jargon gap
n. The inability to understand another person‘s jargon-laden writing or speech; a feeling of inadequacy (usu. ironic) caused by another‘s facility with jargon terms.

Example Citation:
"Partners and associates of the Bilgewater Consulting Corp., good morning.

I've gathered you in our boardroom today on serious business. I have uncovered evidence of a secret initiative undertaken by our biggest competitor — Beelzebub & Satan LLC — to bamboozle our clients. They promise, and I quote, 'to enter into value-added business process outsourcing engagements through which they will prospectively integrate core competencies with said clients to eliminate supply-chain redundancies, especially those within the professional services market space.' ... Ladies and gentlemen, we have a jargon gap."
—John R. Brandt, "Jargon Gap," Industry Week, October 2001

Earliest Citation:
"Familiarity with computer lingo is assumed. The writing definitely is not 'everyday language' as the cover mistakenly claims.

Attempting to bridge the jargon gap, the authors insert a massive 70-page glossary at the end."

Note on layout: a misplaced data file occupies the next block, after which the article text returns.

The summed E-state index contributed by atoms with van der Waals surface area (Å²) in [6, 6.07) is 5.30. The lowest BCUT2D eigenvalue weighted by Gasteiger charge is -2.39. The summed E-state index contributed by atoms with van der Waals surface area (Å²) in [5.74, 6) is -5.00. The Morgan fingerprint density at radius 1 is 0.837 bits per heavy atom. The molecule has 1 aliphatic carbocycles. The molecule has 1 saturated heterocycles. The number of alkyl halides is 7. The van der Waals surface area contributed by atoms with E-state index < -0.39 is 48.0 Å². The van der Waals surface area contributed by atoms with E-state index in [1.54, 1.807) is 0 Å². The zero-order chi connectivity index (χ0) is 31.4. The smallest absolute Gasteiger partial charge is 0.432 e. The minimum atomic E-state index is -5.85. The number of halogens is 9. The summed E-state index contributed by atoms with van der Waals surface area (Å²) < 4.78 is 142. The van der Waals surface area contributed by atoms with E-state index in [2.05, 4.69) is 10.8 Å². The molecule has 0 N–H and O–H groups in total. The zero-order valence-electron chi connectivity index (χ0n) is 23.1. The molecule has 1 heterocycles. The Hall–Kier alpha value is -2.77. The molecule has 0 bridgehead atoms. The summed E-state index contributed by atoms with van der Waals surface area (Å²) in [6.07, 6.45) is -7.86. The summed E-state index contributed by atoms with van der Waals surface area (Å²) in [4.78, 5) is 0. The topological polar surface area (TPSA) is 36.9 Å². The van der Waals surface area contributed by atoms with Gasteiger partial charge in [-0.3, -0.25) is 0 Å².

—Timothy E. Levine, "Book by MBAs gives general look at CAD-CAM," Government Computer News, October 9, 1987

Notes:
The above citation nicely captures the ironic sense of today's phrase. Scarily, however, there do seem to be some executives who swear by the following equation:

many buzzwords + obscure jargon = more credibility

This is probably the main reason why jargon parodies such as the one above are difficult to pull off because there are so many examples of real press releases and marketing materials that actually use (and seem to revel in) such language. If you enjoy seeing this kind of language skewered, then by all means take a look John Walston's BuzzWhack site, particularly his "BuzzRant" columns:

http://www.buzzwhack.com/

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